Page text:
Main Street Farmers Market changing times for 2014
The weekly Farmers Market in Washington will begin May 15
The Main Street Farmers Market in Washington is being moved back to its earlier time this year as organizers prepare for the popular weekly event’s 11th season.
The market filled with dozens of vendors in the South Main Street parking lot will once again operate from 3 to 6 p.m. each Thursday beginning May 15 after organizers tried slightly later hours over the past two years.
It operated from 3:30 to 6:30 p.m. over the past two years with the hopes of giving people more time to come after work, but organizers found that few customers arrived after 6 p.m.
“We really didn’t get a lot of customers after 6 p.m., so we didn’t think it was worth it to go that late,” said Lee Stivers, who is vice president of the farmers market board.
This year’s market will include most of the 30 vendors who set up shop last year, with the additions of Katherine’s Dried Spiced Apples, Kern Farms and The Washington Winery. There will also be live music each Thursday along with other activities.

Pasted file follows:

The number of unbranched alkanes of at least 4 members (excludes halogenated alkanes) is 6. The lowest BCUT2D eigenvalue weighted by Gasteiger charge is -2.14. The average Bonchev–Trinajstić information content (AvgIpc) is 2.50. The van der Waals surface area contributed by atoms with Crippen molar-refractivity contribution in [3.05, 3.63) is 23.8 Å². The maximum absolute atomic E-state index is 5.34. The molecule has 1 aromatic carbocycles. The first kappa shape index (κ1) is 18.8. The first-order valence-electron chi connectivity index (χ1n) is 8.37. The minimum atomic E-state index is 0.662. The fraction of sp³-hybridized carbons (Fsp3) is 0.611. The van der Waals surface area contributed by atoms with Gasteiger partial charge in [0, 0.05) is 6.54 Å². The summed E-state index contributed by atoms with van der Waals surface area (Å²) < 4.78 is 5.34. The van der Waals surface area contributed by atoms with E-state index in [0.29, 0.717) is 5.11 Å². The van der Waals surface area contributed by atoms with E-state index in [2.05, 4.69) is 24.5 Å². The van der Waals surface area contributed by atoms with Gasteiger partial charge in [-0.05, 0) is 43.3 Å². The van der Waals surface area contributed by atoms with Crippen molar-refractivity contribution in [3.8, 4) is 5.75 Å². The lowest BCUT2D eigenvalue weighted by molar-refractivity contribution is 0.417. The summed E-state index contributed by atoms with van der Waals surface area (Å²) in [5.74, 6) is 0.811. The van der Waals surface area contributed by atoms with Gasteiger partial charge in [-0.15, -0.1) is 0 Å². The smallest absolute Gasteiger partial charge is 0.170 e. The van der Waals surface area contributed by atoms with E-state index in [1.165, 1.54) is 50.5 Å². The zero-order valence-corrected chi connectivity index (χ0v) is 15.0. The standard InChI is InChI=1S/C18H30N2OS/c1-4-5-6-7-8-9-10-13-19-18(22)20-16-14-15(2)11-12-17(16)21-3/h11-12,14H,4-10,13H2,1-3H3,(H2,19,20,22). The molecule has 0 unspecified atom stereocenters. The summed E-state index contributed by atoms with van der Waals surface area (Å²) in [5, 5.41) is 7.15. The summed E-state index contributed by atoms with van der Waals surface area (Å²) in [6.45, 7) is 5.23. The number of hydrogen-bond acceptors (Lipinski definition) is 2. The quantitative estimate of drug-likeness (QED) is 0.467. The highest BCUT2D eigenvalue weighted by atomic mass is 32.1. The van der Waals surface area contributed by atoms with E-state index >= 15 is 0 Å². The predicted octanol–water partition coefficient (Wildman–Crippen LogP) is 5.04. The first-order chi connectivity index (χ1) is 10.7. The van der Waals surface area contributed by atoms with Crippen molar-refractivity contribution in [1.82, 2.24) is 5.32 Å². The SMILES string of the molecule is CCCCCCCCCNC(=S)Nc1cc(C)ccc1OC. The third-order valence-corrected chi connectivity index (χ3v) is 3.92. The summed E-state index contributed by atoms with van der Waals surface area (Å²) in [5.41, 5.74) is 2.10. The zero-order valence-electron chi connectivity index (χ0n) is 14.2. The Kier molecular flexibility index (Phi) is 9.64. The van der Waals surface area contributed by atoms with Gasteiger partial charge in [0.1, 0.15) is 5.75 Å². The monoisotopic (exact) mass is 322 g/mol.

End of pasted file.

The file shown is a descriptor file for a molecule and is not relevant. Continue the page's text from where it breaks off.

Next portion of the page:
The 2014 season will be a chance to reignite fundraising efforts to build an open-air pavilion that would cover both South Main Street public parking lots. The fundraising campaign to build the 15,000-square-foot pavilion has slowed the past two years, but received a boost in recent months from the Whiskey Rebellion Festival committee, City of Washington and other cornerstones of the community.
A total of $358,624 was raised for the project as of January, but Washington officials agreed in March to contribute $50,000, while Washington & Jefferson College and the Washington Health System each offered to donate $10,000. Suzanne Ewing, the market’s board president, said the group is making progress and excited to pursue new donors and corporate sponsors as they prepare for the 2014 season.
“The leaders of our community’s most important institutions recognize that the market has created a vibrant weekly event that has become well-loved by our town, and we are extremely grateful for their generosity,” Ewing said.